The ‘SlutWalk’ movement began in 2011 after Toronto policeman caused an outcry by telling a group of York University students that women should ‘avoid dressing like sluts’ in order to avoid being sexually assaulted. It prompted protest marches by women wearing very little and holding signs such as “No means No”. His words had sparked a worldwide movement of women protesting the social stigma against victims of rape and it has been a topic of contervorsey in the media since then. Social media has helped the movement to quickly spread internationally and has been a key feature in the expansion of the movement. The walks are drawing major media coverage because it attracts great audience either because of the images of feminists reclaiming their power or simply images of young women dressed provocatively.
The mainstream media offers a sympathic and encouraging coverage of the global protest, it strengths the protest opinion that no rape victim is ever responsible for the crimes committed against them. Much of the framing of the conversations has been supportive of the aim of the organization as it tries to shift public and the criminal justice system attention from victim blaming to offender blaming. “Signs made by protesters showed that women are angry with being blamed for male violence and fed up with the failure of the culture to hold men accountable”(Dines and Murphy 2011). The media links the Slut Walk protest to current and past sexual assault cases where the victims did not act or dressed proactively in anyway. In the first protest in Toronto a women was carrying a sign ““Xmas 1985. 14 years old. Bundled in layers. How did I deserve it?”(Thomas 2011). This sign strengthened the protest goal which is to prove to the public and to the police that women are not to be blamed for their attack no matter what they wear. In another article the case of the 11 years old girl who was raped by 18 men in Cleveland was brought up to show that even when a child is involved there is still victim blaming, in that case it was due to the fact the young girl dressed older than her age. (Millar 2011). The co-founder of the Toronto Slutwalk Heather Jarvis has argued that no one deserves it and no one is asking for it not matter what they dress.
The controversial name has caused few critics to speak out against the way the movement is pursuing their goal. The Slut Walks have been a disruptive event amongst gender equality activists. Some say the term “slut” is better left to die than reclaimed as an empowering term. The protesters ignore the systematically abuse women suffer through social stigmas and judicial procedures and walk the streets bearing all with no consideration to whatever their actions help to advance women’s issues. Dines and Murphy (2011) support the main objective of the protest which is to shift the blame from the victim to the protester yet they do not support the way it is conducted, the media have argued that the protest is simply an excuse for some women to bear it all in public and has little to contribute to the abolition of victim blaming.(Dines and Murphy 2011).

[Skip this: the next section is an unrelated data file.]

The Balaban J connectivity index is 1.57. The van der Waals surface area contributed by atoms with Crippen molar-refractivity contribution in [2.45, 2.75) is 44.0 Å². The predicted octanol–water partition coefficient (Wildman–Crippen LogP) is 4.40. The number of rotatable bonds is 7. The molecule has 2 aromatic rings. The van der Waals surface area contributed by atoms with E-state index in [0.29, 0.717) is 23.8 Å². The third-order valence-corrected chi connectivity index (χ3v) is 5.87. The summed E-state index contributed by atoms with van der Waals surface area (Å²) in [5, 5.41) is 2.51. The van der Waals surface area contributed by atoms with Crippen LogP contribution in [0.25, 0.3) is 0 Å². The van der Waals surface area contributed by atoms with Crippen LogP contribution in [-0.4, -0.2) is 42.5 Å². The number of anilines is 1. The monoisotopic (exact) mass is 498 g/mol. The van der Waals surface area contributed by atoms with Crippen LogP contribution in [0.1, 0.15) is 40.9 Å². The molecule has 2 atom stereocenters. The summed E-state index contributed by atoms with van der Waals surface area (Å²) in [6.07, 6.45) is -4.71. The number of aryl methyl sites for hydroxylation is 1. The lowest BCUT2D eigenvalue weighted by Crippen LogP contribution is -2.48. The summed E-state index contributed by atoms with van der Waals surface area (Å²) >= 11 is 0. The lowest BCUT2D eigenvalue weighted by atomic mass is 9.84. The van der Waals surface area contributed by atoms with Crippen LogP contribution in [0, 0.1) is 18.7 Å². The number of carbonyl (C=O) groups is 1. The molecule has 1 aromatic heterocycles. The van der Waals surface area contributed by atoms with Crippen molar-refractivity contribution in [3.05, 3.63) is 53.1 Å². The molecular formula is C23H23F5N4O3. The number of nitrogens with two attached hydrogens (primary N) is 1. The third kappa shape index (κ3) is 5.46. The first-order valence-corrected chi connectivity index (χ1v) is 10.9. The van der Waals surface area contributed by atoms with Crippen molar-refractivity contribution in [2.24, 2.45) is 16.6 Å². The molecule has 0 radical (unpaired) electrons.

According to Chelsea Fagan, a prominent blogger, dressing up as prostitutes attracts the wrong attention from men, and to remain safe women should dress more appropriately, women should simply avoid dressing like sluts as a precaution as sexual assaults could occur in any high density urban area. (Fagan 2011). Such thinking reflects our neoliberalism society, where individuals are responsible for their own safety and are adults who are capable of assessing risk and acting appropriately. Margaret Wente has argued that the old ways of blaming rape victims are no longer relevant in today’s criminal justice system and it is no longer the main public view. “The attitude that rape victims bring it on themselves has largely (though not entirely) disappeared from mainstream society. When a Manitoba judge recently blamed the victim in a rape case for leading her attacker on, he was universally ridiculed” (Wente 2011). Slut Walks attempt to change society yet change occurs slowly and we must change the way society views sexual assault victims and remove the stigma that is placed on the victims. We must remember that if there is no rapist in the room there will be no rape, the victim should never take the fault in what happened to her regardless of what she was wearing.
CBC News. 2011. “Toronto ‘slut walk’ takes to city streets”. CBC News. April 3. Retrieved on November 29, 2012.(http://www.cbc.ca/news/canada/toronto/story/2011/04/03/slut-walk-toronto.html).
Dines, Gail and Wendy Murphy. 2011. “SlutWalk is not sexual liberation”. The Guardian. May 8. Retrieved on December 8, 2012. (http://www.guardian.co.uk/commentisfree/2011/may/08/slutwalk-not-sexual-liberation).
Fagan, Chelsea. 2011. “The Funny Thing about the Slutwalk”. Thought Catalog. April 4th. Retrieved on December 9,2012. (http://thoughtcatalog.com/2011/the-funny-thing-about-the-slutwalk-feminism).
Millar, Sarah. “Police officer’s remarks at York inspire ‘SlutWalk”. Toronto Star, March 17, 2011. Retrieved on February 17, 2013 (http://www.thestar.com/news/gta/2011/03/17/police_officers_remarks_at_york_inspire_slutwalk.html)
Thomas, Nicki. “Sluts’ march against sexual assault stereotypes”. Toronto Star. April 3, 2011. Retrieved on February 17, 2013. http://www.thestar.com/news/gta/2011/04/03/sluts_march_against_sexual_assault_stereotypes.html
Yuen, Jenny.2012. “SlutWalk Marches on in Toronto”. Toronto Sun. Published on May 25, 2012. Retrieved on Dec 25, 2012(http://www.torontosun.com/2012/05/25/slutwalk-marches-on)
Wente, Margaret. 2011. “ Embrace Your Inner Slut? Um, Maybe Not”. The Globe and Mail. Published on May 12, 2011. Retrieved on January 3rd, 2013. (http://www.theglobeandmail.com/commentary/embrace-your-inner-slut-um-maybe-not/article624631)